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There are several ethical issues which must always be considered when planning any type of data collection. Data collection always costs someone something. It may cost health workers' time and energy to complete surveillance forms. It certainly costs the health coordinating organization money and time to collect, analyze, interpret, and disseminate surveillance data and results. Surveys are even more resource intensive. Data collection also costs the people in the population from which the data are collected a certain amount of time, discomfort, and potential harm.
In addition, implementing or revising programmes in response to the conclusions drawn from data collected always cost manpower, time, money, and other resources. And if the conclusions are wrong because the data were poorly collected, these resources, which could have been used otherwise, may be wasted or inefficiently employed.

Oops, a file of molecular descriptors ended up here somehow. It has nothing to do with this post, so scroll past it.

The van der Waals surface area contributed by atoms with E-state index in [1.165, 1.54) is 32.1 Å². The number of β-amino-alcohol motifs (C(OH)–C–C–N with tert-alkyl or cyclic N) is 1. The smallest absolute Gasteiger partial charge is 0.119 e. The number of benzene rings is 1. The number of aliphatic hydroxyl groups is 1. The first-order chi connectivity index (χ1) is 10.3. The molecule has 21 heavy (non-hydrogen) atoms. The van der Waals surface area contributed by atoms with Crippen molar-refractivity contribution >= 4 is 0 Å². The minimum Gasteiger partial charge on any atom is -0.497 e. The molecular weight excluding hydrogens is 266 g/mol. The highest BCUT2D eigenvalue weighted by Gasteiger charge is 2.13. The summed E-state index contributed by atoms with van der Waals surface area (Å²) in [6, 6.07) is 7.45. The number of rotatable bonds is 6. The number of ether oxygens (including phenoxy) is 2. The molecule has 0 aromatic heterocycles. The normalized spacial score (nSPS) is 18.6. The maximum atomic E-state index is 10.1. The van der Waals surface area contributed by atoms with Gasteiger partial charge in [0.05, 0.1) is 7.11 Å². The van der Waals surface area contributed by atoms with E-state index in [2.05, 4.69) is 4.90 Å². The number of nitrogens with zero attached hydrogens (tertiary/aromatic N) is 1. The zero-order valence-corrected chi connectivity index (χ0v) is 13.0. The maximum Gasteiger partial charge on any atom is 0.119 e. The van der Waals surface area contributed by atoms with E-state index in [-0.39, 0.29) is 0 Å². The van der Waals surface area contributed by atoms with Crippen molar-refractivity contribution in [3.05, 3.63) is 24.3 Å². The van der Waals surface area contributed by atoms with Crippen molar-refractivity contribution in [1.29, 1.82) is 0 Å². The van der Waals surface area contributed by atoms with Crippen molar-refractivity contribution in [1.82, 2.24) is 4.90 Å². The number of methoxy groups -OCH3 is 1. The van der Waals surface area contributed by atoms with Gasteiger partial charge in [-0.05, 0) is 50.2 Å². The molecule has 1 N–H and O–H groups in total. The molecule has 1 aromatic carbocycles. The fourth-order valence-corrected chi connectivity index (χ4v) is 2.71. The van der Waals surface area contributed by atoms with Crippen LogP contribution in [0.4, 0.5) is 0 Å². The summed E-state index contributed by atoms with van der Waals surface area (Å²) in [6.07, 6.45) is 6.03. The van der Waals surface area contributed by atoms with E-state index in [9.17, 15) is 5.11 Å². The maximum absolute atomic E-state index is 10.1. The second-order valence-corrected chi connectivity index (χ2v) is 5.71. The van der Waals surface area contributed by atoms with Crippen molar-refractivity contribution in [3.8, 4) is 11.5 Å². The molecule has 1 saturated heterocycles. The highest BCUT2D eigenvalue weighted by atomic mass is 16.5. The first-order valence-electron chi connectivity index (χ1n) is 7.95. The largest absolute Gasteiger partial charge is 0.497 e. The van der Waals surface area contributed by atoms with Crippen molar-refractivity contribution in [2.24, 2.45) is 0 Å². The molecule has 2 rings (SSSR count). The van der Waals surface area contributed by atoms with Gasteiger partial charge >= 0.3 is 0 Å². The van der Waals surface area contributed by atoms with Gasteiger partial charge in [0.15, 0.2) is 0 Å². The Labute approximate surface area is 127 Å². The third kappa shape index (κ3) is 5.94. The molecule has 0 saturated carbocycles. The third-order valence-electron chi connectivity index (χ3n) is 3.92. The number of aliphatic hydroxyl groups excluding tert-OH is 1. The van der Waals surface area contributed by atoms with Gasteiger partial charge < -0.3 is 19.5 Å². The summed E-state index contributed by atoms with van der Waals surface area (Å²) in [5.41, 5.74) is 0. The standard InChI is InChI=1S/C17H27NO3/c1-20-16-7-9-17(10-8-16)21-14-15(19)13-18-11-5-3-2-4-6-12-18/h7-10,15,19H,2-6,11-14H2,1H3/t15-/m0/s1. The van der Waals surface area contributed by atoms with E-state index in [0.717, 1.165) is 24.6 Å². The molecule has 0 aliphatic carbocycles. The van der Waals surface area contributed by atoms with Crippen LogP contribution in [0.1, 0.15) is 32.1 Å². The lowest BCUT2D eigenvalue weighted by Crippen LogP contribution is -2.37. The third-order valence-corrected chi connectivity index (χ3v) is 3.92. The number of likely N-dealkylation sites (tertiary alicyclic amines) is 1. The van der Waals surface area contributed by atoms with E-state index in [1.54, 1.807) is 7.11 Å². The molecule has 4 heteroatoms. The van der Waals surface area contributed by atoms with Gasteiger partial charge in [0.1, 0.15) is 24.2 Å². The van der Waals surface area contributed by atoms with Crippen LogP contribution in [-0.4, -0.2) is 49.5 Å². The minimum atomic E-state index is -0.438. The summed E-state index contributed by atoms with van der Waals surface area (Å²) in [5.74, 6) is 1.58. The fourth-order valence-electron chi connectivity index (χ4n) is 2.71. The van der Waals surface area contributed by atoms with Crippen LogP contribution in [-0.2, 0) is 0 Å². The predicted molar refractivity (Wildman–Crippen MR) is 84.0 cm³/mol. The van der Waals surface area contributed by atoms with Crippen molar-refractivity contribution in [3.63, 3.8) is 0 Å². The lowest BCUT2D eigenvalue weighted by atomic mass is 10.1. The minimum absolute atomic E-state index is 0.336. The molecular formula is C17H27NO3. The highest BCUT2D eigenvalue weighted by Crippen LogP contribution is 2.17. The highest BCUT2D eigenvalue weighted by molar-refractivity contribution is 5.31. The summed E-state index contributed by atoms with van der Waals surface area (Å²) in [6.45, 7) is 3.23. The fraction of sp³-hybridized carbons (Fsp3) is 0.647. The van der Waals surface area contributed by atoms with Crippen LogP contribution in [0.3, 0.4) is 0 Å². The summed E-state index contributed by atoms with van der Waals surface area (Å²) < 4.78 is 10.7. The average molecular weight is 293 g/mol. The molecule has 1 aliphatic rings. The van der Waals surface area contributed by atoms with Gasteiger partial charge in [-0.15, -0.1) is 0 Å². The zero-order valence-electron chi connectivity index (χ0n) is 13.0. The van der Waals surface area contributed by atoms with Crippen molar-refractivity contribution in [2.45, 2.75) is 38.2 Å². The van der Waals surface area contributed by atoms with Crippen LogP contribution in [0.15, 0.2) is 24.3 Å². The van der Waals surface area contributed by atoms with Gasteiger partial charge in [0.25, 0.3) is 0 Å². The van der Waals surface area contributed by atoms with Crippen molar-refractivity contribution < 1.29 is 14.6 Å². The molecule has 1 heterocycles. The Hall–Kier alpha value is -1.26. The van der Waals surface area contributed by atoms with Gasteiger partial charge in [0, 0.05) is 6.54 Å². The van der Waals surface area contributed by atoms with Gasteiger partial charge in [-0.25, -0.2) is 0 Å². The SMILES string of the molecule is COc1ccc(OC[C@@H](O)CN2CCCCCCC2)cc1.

Therefore, before beginning the planning process, be sure that the results of the data collection will:
- Truly be needed,
- Be disseminated widely,
- Be used to implement or revise a program, and
- Use the least intrusive and costly data collection method possible
Nonetheless, keep in mind that data collection in emergency situations is necessary to guide program decisions. Collection of data necessary for this purpose should not be delayed if the data collection poses only minimal risk to individuals or groups.